Earlier this week while on LinkedIn I saw the image to the right, and I started to think about how true this is. In today’s world being connected is a part of the basic human need. We need to be able to check email, surf the internet, connect with friends and family, and most importantly, check into our favorite restaurants. We have become so reliant on these connections that we don’t appreciate the complex device and network technologies required to get connected and stay connected.
Apple launched iPad on April 3, 2010, and within three years it created a completely new category of mobile computing. This category changed user habits on how we consume and create content, from watching movies on Netflix to creating documents with Pages. According to recent findings from The NPD Group, in Q1 2013, the installed base of tablets increased by nearly 18 million, to an estimated 53% of all households with an internet connection (see chart below). That’s only 4% less than estimated smartphone penetration, which rose from 52% to 57% in Q1. Yet smartphones were launched back in 2000 with the first Ericsson Symbian device.
These stats draw a number of questions: Are tablet users largely the same half of the web-connected population as smartphone users? If so, is it just an obsession with the latest gadget, or is there a functional need filled by tablets that can’t be met by smartphones or PCs? What about non-internet households? How many of those people are buying tablets? And where do they connect their tablets to play games online or watch YouTube videos?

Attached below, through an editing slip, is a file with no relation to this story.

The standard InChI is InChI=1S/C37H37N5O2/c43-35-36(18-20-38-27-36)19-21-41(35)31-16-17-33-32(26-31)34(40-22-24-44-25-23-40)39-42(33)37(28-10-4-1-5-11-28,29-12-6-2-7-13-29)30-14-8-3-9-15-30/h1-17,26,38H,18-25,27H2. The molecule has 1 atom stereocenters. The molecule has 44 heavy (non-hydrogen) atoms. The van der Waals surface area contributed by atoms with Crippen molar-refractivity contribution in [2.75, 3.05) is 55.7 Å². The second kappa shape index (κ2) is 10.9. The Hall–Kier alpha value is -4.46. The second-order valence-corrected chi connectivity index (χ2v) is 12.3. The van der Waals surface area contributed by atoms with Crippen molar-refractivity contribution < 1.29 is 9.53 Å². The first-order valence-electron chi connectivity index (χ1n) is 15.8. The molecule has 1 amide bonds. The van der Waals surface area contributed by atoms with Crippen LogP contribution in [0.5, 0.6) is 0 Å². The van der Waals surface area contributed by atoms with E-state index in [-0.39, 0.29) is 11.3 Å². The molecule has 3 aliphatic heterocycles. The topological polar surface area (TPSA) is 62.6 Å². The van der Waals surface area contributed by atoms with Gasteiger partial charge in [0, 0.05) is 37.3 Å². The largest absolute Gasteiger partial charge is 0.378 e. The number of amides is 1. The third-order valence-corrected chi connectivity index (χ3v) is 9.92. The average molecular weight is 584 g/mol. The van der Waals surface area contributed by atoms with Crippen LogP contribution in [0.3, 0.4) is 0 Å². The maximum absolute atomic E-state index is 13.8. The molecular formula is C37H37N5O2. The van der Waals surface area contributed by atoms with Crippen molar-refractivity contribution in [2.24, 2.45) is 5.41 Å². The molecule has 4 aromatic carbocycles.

Like many professionals, the first thing I do in the morning is access my smartphone, check weather, read new email, review my daily schedule, and grab a cup of coffee. I’m online at the crack of dawn, and I generally don’t have to think about my network connection. But if I don’t have Internet access for some reason, it immediately becomes an annoyance and an inconvenience.
If you are a mobile worker, you understand how frustrating it can be when your network connection drops. You often have to log in to everything again—including multiple networks and apps—possibly losing what you were working on. After all, what good is your smartphone or laptop without network access?
Mobile network operators and end users will see improvements to broadband connectivity in Windows 8, such as automatic device detection and installation. However, many features will still require development and integration in order to create a rich, seamless user experience. For example, billing alerts and diagnostics are common connectivity needs of end users and operators, but are not delivered as turnkey features of Windows 8.
For most of us, dropped calls and flaky data connections are inconveniences. For public safety officers, it can be a matter of life and death. Every conversation, mobile connection, and video transmission counts when lives are at stake. Public safety departments require a reliable, adaptable network connectivity solution that provides secure, persistent access to both cellular and Wi-Fi networks. The challenge is dealing with a wide variety of mobile devices, congested networks, and a lack of standards in broadband connectivity.